Startups have been on the rise in Hong Kong in recent years.
However, people in industry circles doubt if Hong Kong can be the next Silicon Valley of Asia, given that the city has no comparable ecosystem. In addition, there are significant cultural differences between the East and the West. Hence, there is a view that Hong Kong local startups are destined to fail.
Whenever I hear these arguments, I can’t stop wondering if we can come up with our own unique startup ecosystem.
In the past two years I visited Silicon Valley twice along with officials from the Cyberport Entrepreneurship Centre to meet and exchange ideas with startups.
I have also met with an old friend of mine who has been working in a high-tech company at Silicon Valley for years.
Based on my observations and the insights gained from the trips, I can say that Hong Kong’s failure to establish a startup ecosystem is due to several factors, including the mindset of the general public, educational structure, attitudes of investors and the structure of economy.
I also believe that copying a model directly from Silicon Valley would also not help much. We need to come up with our own unique local startup ecosystem.
Creative industry is in fact a good way to begin with. Though we are not copying everything from the Silicon Valley, there is something valuable that we must bear it in mind: the startup ecosystem should be run as a sustainable cycle.
A graduate from Stanford or Berkeley can obtain support from their alma mater — renting offices for free, securing capital, receiving business training or getting referrals — for setting up business in the Silicon Valley.
Moreover, it is not difficult for students to apply for grants from schools for manufacturing their products, and from time to time they can get assistance from other startups. Successful startup founders are willing to introduce their investors to these newcomers.
In short, the cycle works like this. A startup company grows well after a new round of capital. The founders would then target the company for an initial public offering, or sell the firm to some IT giants.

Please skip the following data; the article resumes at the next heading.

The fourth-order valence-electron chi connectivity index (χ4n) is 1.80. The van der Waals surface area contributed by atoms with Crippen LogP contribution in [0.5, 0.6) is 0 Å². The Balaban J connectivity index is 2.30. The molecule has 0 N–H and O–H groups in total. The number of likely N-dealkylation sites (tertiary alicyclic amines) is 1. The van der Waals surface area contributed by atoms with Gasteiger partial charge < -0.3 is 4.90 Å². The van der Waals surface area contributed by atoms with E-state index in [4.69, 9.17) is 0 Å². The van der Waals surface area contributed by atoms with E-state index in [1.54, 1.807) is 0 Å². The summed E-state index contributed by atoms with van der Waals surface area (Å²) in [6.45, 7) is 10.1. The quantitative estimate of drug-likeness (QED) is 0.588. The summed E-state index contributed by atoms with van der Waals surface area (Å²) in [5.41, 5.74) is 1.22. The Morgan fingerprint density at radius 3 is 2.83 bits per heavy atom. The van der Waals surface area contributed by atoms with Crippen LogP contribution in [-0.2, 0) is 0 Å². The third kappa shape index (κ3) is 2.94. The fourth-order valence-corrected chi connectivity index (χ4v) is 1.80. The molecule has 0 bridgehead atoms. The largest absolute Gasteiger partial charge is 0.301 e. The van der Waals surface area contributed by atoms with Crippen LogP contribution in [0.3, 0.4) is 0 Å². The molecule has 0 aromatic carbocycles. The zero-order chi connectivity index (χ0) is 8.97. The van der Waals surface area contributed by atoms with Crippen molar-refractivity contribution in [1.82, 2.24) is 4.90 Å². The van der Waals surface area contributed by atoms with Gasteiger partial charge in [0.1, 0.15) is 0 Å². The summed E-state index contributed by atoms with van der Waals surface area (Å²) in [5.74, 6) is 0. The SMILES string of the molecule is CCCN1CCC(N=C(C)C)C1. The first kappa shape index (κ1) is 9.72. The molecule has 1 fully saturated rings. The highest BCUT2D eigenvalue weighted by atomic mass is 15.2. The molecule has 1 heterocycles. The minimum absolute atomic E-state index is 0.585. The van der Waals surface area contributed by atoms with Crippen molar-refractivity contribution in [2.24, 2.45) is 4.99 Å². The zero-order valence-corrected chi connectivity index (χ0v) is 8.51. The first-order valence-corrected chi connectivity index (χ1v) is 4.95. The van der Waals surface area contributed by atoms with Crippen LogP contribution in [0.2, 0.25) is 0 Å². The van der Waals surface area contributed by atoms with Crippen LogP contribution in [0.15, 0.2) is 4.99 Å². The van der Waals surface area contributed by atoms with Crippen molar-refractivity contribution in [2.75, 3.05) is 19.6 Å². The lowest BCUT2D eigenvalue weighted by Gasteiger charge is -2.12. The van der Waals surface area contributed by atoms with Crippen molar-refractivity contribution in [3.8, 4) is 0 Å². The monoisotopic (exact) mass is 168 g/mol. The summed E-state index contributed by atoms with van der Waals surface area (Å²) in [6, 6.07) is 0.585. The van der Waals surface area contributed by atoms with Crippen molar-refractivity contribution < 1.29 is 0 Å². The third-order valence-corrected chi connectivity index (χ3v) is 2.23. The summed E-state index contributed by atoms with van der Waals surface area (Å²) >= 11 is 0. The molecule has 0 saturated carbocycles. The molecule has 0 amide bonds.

Either way they will subsequently turn themselves as angel investors, who will then reach out to potential startup founders and make investments in their ventures. This creates another batch of successful startup entrepreneurs.
It is not feasible for Hong Kong universities to supply free offices to alumni. Meanwhile, Hong Kong investors tend to invest in properties which are low-risk and offer high-returns. These are the shortcomings we cannot change in Hong Kong.
In order to create our own local startup ecosystem, we should start with cultivating our own entrepreneurship culture.
If you take a look at successful startups, they employ the right people and provide services which the market needs — at the right time.
In order to nurture this attitude of doing business, my startup founder CEO friends — Erwin Huang from WebOrganic, Kevin Shee from SC Storage, Steven Lam from GoGoVan, Ray Wong from Flyer King — and I have decided to set up a non-profit making organization — TIPS, which will serve as a platform to share business insights with local start-up companies.
TIPS will recruit members publicly starting from this July. People with enthusiasm and potential as startup founders will be selected and will be entitled to assistance from TIPS instructors and consultants in the form of mentorship program.
It remains to be seen if TIPS will work out as planned. But I and my friends are willing to take a little step forward, hoping this will attract more people from the industry to join us.
This article appeared earlier in the writer’s blog.
Translation by Darlie Yiu
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